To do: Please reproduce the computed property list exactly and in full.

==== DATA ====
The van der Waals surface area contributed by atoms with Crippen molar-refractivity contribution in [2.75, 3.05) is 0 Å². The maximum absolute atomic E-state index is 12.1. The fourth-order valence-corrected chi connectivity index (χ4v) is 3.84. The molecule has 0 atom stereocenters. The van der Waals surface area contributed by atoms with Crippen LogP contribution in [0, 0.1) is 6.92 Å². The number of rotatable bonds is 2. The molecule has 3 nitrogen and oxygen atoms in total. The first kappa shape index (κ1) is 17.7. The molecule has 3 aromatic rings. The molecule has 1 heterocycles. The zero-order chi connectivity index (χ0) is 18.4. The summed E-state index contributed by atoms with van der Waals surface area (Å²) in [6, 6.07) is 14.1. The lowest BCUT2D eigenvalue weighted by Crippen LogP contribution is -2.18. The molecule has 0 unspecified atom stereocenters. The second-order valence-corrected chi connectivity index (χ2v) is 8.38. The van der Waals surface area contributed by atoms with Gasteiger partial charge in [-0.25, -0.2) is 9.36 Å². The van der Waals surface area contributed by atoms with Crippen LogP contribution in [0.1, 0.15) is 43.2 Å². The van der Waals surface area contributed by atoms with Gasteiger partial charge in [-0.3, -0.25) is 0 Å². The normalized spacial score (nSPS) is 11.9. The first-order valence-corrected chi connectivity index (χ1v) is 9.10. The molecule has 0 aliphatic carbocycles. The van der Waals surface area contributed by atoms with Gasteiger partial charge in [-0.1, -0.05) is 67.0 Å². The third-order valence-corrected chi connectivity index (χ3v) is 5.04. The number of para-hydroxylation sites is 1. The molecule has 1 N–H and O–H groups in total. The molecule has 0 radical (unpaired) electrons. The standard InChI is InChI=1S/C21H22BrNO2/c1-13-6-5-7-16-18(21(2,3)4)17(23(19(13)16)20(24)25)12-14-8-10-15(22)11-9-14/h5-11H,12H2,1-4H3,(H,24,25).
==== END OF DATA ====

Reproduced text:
The van der Waals surface area contributed by atoms with Crippen molar-refractivity contribution in [2.75, 3.05) is 0 Å². The maximum absolute atomic E-state index is 12.1. The fourth-order valence-corrected chi connectivity index (χ4v) is 3.84. The molecule has 0 atom stereocenters. The van der Waals surface area contributed by atoms with Crippen LogP contribution in [0, 0.1) is 6.92 Å². The number of rotatable bonds is 2. The molecule has 3 nitrogen and oxygen atoms in total. The first kappa shape index (κ1) is 17.7. The molecule has 3 aromatic rings. The molecule has 1 heterocycles. The zero-order chi connectivity index (χ0) is 18.4. The summed E-state index contributed by atoms with van der Waals surface area (Å²) in [6, 6.07) is 14.1. The lowest BCUT2D eigenvalue weighted by Crippen LogP contribution is -2.18. The molecule has 0 unspecified atom stereocenters. The second-order valence-corrected chi connectivity index (χ2v) is 8.38. The van der Waals surface area contributed by atoms with Gasteiger partial charge in [-0.25, -0.2) is 9.36 Å². The van der Waals surface area contributed by atoms with Crippen LogP contribution in [0.1, 0.15) is 43.2 Å². The van der Waals surface area contributed by atoms with Gasteiger partial charge in [-0.3, -0.25) is 0 Å². The normalized spacial score (nSPS) is 11.9. The first-order valence-corrected chi connectivity index (χ1v) is 9.10. The molecule has 0 aliphatic carbocycles. The van der Waals surface area contributed by atoms with Gasteiger partial charge in [-0.1, -0.05) is 67.0 Å². The third-order valence-corrected chi connectivity index (χ3v) is 5.04. The number of para-hydroxylation sites is 1. The molecule has 1 N–H and O–H groups in total. The molecule has 0 radical (unpaired) electrons. The standard InChI is InChI=1S/C21H22BrNO2/c1-13-6-5-7-16-18(21(2,3)4)17(23(19(13)16)20(24)25)12-14-8-10-15(22)11-9-14/h5-11H,12H2,1-4H3,(H,24,25).